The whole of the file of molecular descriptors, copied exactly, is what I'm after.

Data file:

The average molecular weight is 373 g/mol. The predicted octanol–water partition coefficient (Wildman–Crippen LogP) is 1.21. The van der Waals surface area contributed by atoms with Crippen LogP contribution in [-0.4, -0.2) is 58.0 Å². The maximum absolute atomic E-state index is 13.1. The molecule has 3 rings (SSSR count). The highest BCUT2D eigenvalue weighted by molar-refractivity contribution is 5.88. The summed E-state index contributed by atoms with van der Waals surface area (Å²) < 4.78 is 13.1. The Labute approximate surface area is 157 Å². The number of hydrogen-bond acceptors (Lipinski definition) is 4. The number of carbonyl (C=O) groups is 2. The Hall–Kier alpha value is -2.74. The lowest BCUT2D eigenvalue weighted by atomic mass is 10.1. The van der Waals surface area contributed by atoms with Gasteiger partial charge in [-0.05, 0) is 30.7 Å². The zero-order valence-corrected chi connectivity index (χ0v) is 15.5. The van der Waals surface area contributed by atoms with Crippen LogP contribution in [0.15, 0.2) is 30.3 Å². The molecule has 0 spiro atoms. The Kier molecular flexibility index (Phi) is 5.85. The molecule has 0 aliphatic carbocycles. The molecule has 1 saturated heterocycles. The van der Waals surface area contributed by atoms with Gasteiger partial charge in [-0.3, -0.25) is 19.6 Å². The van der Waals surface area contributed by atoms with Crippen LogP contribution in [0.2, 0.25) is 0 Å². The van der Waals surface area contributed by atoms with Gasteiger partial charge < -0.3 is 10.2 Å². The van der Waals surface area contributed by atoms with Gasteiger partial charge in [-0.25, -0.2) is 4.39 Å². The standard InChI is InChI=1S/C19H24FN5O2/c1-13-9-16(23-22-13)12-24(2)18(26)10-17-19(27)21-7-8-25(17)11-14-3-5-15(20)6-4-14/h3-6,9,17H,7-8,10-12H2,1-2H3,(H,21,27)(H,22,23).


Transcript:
The average molecular weight is 373 g/mol. The predicted octanol–water partition coefficient (Wildman–Crippen LogP) is 1.21. The van der Waals surface area contributed by atoms with Crippen LogP contribution in [-0.4, -0.2) is 58.0 Å². The maximum absolute atomic E-state index is 13.1. The molecule has 3 rings (SSSR count). The highest BCUT2D eigenvalue weighted by molar-refractivity contribution is 5.88. The summed E-state index contributed by atoms with van der Waals surface area (Å²) < 4.78 is 13.1. The Labute approximate surface area is 157 Å². The number of hydrogen-bond acceptors (Lipinski definition) is 4. The number of carbonyl (C=O) groups is 2. The Hall–Kier alpha value is -2.74. The lowest BCUT2D eigenvalue weighted by atomic mass is 10.1. The van der Waals surface area contributed by atoms with Gasteiger partial charge in [-0.05, 0) is 30.7 Å². The zero-order valence-corrected chi connectivity index (χ0v) is 15.5. The van der Waals surface area contributed by atoms with Crippen LogP contribution in [0.15, 0.2) is 30.3 Å². The molecule has 0 spiro atoms. The Kier molecular flexibility index (Phi) is 5.85. The molecule has 0 aliphatic carbocycles. The molecule has 1 saturated heterocycles. The van der Waals surface area contributed by atoms with Gasteiger partial charge in [-0.3, -0.25) is 19.6 Å². The van der Waals surface area contributed by atoms with Crippen LogP contribution in [0.2, 0.25) is 0 Å². The van der Waals surface area contributed by atoms with Gasteiger partial charge < -0.3 is 10.2 Å². The van der Waals surface area contributed by atoms with Gasteiger partial charge in [-0.25, -0.2) is 4.39 Å². The standard InChI is InChI=1S/C19H24FN5O2/c1-13-9-16(23-22-13)12-24(2)18(26)10-17-19(27)21-7-8-25(17)11-14-3-5-15(20)6-4-14/h3-6,9,17H,7-8,10-12H2,1-2H3,(H,21,27)(H,22,23).